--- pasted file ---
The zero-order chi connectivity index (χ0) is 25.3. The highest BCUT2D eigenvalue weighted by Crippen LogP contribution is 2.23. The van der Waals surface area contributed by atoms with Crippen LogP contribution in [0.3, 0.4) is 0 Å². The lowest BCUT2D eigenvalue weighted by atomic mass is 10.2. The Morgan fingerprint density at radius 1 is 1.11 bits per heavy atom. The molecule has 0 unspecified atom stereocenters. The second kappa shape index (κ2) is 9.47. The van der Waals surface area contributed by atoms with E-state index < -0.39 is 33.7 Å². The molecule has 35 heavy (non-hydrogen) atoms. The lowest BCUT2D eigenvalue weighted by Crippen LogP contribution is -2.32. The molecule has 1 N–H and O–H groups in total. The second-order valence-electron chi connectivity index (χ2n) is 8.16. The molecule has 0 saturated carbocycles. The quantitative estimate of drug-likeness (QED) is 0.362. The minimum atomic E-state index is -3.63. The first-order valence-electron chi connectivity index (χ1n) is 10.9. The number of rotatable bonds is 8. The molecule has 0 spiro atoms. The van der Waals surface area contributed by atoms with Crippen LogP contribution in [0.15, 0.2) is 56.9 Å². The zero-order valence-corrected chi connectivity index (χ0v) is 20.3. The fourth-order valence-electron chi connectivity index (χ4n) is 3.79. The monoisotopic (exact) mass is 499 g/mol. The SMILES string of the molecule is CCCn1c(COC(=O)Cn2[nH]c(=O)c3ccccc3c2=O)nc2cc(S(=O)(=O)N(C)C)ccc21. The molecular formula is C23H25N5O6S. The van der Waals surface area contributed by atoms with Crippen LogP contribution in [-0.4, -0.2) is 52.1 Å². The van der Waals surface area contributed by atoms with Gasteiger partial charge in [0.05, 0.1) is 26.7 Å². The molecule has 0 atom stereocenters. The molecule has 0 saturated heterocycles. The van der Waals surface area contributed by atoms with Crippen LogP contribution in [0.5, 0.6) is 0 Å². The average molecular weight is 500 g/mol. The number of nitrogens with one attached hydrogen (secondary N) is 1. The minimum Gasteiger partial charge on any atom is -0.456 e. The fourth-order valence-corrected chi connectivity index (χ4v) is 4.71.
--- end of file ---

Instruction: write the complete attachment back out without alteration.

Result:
The zero-order chi connectivity index (χ0) is 25.3. The highest BCUT2D eigenvalue weighted by Crippen LogP contribution is 2.23. The van der Waals surface area contributed by atoms with Crippen LogP contribution in [0.3, 0.4) is 0 Å². The lowest BCUT2D eigenvalue weighted by atomic mass is 10.2. The Morgan fingerprint density at radius 1 is 1.11 bits per heavy atom. The molecule has 0 unspecified atom stereocenters. The second kappa shape index (κ2) is 9.47. The van der Waals surface area contributed by atoms with E-state index < -0.39 is 33.7 Å². The molecule has 35 heavy (non-hydrogen) atoms. The lowest BCUT2D eigenvalue weighted by Crippen LogP contribution is -2.32. The molecule has 1 N–H and O–H groups in total. The second-order valence-electron chi connectivity index (χ2n) is 8.16. The molecule has 0 saturated carbocycles. The quantitative estimate of drug-likeness (QED) is 0.362. The minimum atomic E-state index is -3.63. The first-order valence-electron chi connectivity index (χ1n) is 10.9. The number of rotatable bonds is 8. The molecule has 0 spiro atoms. The van der Waals surface area contributed by atoms with Crippen LogP contribution in [0.15, 0.2) is 56.9 Å². The zero-order valence-corrected chi connectivity index (χ0v) is 20.3. The fourth-order valence-electron chi connectivity index (χ4n) is 3.79. The monoisotopic (exact) mass is 499 g/mol. The SMILES string of the molecule is CCCn1c(COC(=O)Cn2[nH]c(=O)c3ccccc3c2=O)nc2cc(S(=O)(=O)N(C)C)ccc21. The molecular formula is C23H25N5O6S. The van der Waals surface area contributed by atoms with Crippen LogP contribution in [-0.4, -0.2) is 52.1 Å². The van der Waals surface area contributed by atoms with Gasteiger partial charge in [0.05, 0.1) is 26.7 Å². The molecule has 0 atom stereocenters. The molecule has 0 saturated heterocycles. The van der Waals surface area contributed by atoms with Crippen LogP contribution in [0.5, 0.6) is 0 Å². The average molecular weight is 500 g/mol. The number of nitrogens with one attached hydrogen (secondary N) is 1. The minimum Gasteiger partial charge on any atom is -0.456 e. The fourth-order valence-corrected chi connectivity index (χ4v) is 4.71.